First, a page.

COVID-19 resources

State and National Government

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The Roanoke Valley’s Morning News spoke with Delegate Jason Miyares this morning – also the Republican candidate for Attorney General in November. Jason Miyares joined Roanoke Valley’s Morning News Host Joey Self and Anchor/Reporter Gene Marrano to discuss several amendments he hopes to propose during the current General Assembly special session.

The highly-contested decision to allow casinos and online lottery games in Virginia while outlawing skill games – often found in convenience stores and bars – is hurting small businesses. That’s according to the Republican nominee for Attorney General, as WFIR’s Ian Price reports:

NORFOLK, Va. (AP) — A federal freeze on most evictions enacted last year is scheduled to expire Saturday [today], after President Joe Biden’s administration extended the original date by a month. The moratorium, put in place by the U.S. Centers for Disease Control and Prevention in September, was the only tool keeping millions of tenants in their homes. Many of them lost jobs during the coronavirus pandemic and had fallen months behind on their rent.

Landlords successfully challenged the order in court, arguing they also had bills to pay. They pointed out that tenants could access nearly $47 billion in federal money set aside to help pay rents and related expenses.

Advocates for tenants said the distribution of the money had been slow and that more time was needed to distribute it and repay landlords. Without an extension, they feared a spike in evictions and lawsuits seeking to boot out tenants who were behind on their rents.

Virginia’s Rent Relief Program helps tenants suffering financial hardship from the pandemic. Fairfax and Chesterfield Counties administer their own programs. As of July 14, more than $308 million had been paid out statewide to support more than 48,000 households, according to the Virginia Department of Housing and Community Development. Virginia and its local governments will ultimately have access to about $1 billion in funds to help renters. The state has launched an awareness campaign, while legal aid attorneys and others are offering to help tenants navigate the application process.

The state is also requiring courts to grant a 60-day continuance for an eviction proceeding when a tenant can demonstrate that their failure to pay was due to the effects of COVID-19. That protection expires at the end of September.

AP/John Minchillo

WASHINGTON (AP) — A federal judge has ordered the pretrial detention of a former police officer from Virginia who is accused of ordering guns after he was charged with participating in the Jan. 6 riot at the U.S. Capitol. U.S. District Judge Christopher Cooper agreed Wednesday to keep Thomas Robertson jailed, ruling the former Rocky Mount police officer violated terms of his pretrial release by possessing firearms.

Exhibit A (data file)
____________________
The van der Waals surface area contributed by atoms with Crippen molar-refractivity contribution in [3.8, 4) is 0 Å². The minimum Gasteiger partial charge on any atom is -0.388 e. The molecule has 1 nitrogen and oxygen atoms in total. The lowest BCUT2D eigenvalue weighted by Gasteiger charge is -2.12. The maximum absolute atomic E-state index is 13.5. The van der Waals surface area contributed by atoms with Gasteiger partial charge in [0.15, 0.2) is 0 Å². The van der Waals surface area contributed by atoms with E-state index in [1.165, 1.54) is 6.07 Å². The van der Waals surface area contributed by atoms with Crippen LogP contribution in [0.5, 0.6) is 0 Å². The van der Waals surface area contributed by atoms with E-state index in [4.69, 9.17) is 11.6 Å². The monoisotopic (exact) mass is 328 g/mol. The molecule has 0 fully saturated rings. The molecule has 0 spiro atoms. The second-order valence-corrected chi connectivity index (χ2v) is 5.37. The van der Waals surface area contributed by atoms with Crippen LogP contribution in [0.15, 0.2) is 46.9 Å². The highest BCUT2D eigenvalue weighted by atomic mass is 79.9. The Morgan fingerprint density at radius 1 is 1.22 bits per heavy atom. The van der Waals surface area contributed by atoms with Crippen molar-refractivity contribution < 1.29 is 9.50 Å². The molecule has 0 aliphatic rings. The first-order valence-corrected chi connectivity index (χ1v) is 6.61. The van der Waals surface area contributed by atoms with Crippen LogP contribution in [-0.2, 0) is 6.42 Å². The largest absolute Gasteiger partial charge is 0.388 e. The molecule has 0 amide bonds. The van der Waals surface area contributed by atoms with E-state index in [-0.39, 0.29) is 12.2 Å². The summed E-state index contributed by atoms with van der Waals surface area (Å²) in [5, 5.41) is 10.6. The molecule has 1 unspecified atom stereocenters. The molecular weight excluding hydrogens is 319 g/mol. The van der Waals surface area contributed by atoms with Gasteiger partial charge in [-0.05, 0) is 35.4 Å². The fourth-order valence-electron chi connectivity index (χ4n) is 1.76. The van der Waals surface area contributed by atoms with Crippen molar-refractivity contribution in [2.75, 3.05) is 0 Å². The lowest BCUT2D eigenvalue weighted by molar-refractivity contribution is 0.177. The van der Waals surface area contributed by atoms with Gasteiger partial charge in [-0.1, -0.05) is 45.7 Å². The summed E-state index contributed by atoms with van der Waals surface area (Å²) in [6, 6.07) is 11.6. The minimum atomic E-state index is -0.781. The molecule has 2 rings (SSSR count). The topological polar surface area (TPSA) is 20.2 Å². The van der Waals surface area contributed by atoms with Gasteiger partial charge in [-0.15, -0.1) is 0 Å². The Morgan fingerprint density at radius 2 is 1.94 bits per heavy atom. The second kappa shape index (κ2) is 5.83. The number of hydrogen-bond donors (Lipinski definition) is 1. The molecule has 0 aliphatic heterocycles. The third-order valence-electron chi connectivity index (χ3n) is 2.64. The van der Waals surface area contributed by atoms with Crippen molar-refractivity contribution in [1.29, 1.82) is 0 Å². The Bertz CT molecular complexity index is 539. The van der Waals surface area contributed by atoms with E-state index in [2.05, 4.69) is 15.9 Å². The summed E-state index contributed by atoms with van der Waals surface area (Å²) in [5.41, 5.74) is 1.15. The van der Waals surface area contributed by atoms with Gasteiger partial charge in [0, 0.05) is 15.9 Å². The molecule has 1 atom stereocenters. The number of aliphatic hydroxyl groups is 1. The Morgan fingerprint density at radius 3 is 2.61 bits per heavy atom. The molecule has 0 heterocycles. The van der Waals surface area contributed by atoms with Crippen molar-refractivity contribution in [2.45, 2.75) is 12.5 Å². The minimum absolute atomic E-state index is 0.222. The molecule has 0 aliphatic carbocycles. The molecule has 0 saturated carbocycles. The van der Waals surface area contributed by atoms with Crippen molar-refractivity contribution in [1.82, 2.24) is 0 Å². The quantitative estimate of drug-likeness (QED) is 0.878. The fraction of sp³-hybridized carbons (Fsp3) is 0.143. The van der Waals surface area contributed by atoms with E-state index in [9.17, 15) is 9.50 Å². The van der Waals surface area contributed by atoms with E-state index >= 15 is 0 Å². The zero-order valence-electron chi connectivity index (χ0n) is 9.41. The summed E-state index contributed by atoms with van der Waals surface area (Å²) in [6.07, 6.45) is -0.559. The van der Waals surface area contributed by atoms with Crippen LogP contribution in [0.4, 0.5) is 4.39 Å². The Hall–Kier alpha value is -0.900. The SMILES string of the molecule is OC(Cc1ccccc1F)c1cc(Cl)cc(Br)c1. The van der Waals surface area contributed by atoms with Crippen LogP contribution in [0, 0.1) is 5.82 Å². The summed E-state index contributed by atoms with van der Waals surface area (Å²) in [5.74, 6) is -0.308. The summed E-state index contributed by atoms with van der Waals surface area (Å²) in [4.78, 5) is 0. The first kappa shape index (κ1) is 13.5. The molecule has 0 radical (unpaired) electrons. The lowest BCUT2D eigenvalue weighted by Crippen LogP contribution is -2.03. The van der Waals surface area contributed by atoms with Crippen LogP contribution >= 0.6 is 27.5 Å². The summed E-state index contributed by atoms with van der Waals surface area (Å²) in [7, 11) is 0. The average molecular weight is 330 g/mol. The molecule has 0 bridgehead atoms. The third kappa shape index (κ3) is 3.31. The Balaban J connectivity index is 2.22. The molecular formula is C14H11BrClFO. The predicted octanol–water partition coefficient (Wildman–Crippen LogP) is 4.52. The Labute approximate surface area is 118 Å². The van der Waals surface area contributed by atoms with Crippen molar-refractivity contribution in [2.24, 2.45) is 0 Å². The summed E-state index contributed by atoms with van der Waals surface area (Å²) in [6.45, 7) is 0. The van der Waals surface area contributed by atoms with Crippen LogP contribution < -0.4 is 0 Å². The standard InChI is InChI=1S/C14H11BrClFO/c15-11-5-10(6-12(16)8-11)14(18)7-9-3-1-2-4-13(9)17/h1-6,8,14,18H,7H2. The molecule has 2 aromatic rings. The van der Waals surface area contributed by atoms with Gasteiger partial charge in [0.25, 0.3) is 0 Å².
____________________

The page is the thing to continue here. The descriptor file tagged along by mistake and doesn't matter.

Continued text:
The judge rejected Robertson’s suggestion that 34 guns he ordered before June 29, when FBI agents searched his home, are simply World War II collectables. A government inventory of the guns shows that many of them are recent vintage military-style assault weapons, including three M4 shotguns, Cooper said.

A gun dealer in Roanoke, Virginia, told the FBI that Robertson had 34 guns waiting for him to pick up and that he had recently visited the store to handle them. “Here, a reasonable person could draw the inference that Robertson acted with consciousness of guilt in ordering firearms and ammunition for delivery to the gun dealer. It appears that Robertson may have attached the label ‘Wedding Photos’ to a Venmo transaction that was actually for ammunition, suggesting an effort to avoid detection,” the judge wrote.

The town of Rocky Mount fired Robertson and a second officer, Jacob Fracker, accused of storming the Capitol. Robertson has pleaded not guilty to a charge of obstructing an official proceeding. Robertson was freed after his initial arrest but arrested again July 7 after prosecutors urged the judge to revoke his pretrial release.

The judge noted that Robertson is not accused of engaging in any violence on Jan. 6 but said the “strong weight of the evidence” shows he participated in the Capitol riot. “Since that incident, both before and after his indictment, Robertson has expressed pride in his role and enthusiasm for the prospect of future political violence,” Cooper wrote.